While Canada continues to emit far more carbon than the Netherlands, Holland’s climate policies reflect a great sense of urgency, given its exposure to sea level rise and flooding on rivers that flow into the country from the east. For that reason, adaptation and mitigation are central to plans to future-proof its cities.
Schmidt points out that the Netherlands’ nine largest city-regions collaborate to develop and test approaches and technologies. “We learn from each other how to cope with these so-called smart city projects.” Each city has adopted a policy area: Rotterdam is focused on climate adaptation; Amsterdam, circular economy; Eindhoven, low-carbon mobility and energy transition, and so on.
The national government, has launched an Urban Agenda that involves negotiating “city deals” many involving smart city projects that typically include multiple partners, including research institutions. “Our approach is focused on the opportunity and finding everyone you need to get to a solution,” says Urban Agenda program manager Frank Reniers. “You put them in a room and try to innovate your way out of the problem.”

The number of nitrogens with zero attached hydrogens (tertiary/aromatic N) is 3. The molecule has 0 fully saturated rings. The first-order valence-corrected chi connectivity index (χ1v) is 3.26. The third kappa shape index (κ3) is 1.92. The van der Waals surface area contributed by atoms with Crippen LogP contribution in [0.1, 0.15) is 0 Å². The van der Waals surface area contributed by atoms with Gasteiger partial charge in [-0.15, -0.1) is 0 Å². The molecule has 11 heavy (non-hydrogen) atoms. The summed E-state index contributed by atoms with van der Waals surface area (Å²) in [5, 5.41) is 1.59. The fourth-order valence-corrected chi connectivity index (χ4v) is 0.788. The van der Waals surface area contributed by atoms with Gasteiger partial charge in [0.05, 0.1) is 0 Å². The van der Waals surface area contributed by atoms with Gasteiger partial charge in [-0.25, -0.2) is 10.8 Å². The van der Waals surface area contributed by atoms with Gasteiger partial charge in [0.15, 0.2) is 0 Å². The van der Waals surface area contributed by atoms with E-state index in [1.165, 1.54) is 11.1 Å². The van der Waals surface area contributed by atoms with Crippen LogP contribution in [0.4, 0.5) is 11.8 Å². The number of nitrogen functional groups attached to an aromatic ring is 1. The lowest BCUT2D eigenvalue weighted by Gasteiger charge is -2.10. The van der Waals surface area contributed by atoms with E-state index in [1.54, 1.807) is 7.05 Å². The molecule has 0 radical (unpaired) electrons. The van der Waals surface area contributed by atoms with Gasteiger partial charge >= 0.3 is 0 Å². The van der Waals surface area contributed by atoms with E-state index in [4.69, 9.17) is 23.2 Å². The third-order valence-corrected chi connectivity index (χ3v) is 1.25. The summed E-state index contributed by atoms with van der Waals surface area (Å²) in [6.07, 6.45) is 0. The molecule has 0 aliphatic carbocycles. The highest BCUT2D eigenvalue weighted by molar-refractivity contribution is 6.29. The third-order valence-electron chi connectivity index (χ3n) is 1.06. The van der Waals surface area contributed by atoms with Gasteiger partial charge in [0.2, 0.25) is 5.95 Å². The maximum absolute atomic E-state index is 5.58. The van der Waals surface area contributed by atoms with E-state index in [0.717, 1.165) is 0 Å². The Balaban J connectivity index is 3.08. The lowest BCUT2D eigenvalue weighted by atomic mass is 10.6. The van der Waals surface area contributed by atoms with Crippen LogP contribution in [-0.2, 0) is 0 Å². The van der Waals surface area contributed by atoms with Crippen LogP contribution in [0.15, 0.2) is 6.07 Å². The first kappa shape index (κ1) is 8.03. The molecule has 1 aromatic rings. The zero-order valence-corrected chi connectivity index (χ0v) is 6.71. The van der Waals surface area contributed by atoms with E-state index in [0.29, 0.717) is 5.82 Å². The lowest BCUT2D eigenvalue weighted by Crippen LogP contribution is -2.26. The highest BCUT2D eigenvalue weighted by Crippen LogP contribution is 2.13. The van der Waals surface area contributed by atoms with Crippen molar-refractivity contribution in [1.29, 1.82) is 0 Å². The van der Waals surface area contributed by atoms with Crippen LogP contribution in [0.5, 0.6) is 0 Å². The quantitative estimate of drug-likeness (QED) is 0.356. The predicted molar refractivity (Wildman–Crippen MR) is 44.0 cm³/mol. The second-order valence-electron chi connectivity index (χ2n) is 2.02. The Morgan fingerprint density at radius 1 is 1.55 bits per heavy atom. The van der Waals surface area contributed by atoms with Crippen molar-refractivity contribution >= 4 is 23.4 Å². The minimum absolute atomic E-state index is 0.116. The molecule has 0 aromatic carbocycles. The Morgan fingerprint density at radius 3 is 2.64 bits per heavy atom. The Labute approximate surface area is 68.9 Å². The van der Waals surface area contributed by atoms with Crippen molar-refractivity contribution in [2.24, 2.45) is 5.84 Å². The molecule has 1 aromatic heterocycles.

The Netherlands wasn’t always so collaborative. According to Frank Kresin, dean of the Faculty of Digital Media and Creative Industries at the Amsterdam University of Applied Sciences, Amsterdam in the late 2000s and early 2010s “was doing everything in its power to become ‘smart.’ ” The city’s appetite for tech drove a great deal of investment in automation and digitization.
But the infatuation with these corporate solutions, Kresin wrote in a 2016 study, “had some flaws,” including the risk of excessive surveillance and an unquestioning embrace of the idea that the smart city was “a machine that needs to be optimized, with no consideration or understanding of the organic reality. It wants to maximize efficiency and avoid friction, so it simply and non-negotiably imposes top-down, nontransparent technological solutions.”
Kresin wasn’t the only one concerned about this drift. In the last five or six years, citizens groups, entrepreneurs and academic institutions have pushed Dutch policy-makers and companies to swap out the top-down approach in favour of a more grassroots philosophy that features extensive public engagement, citizen-science projects and applied research.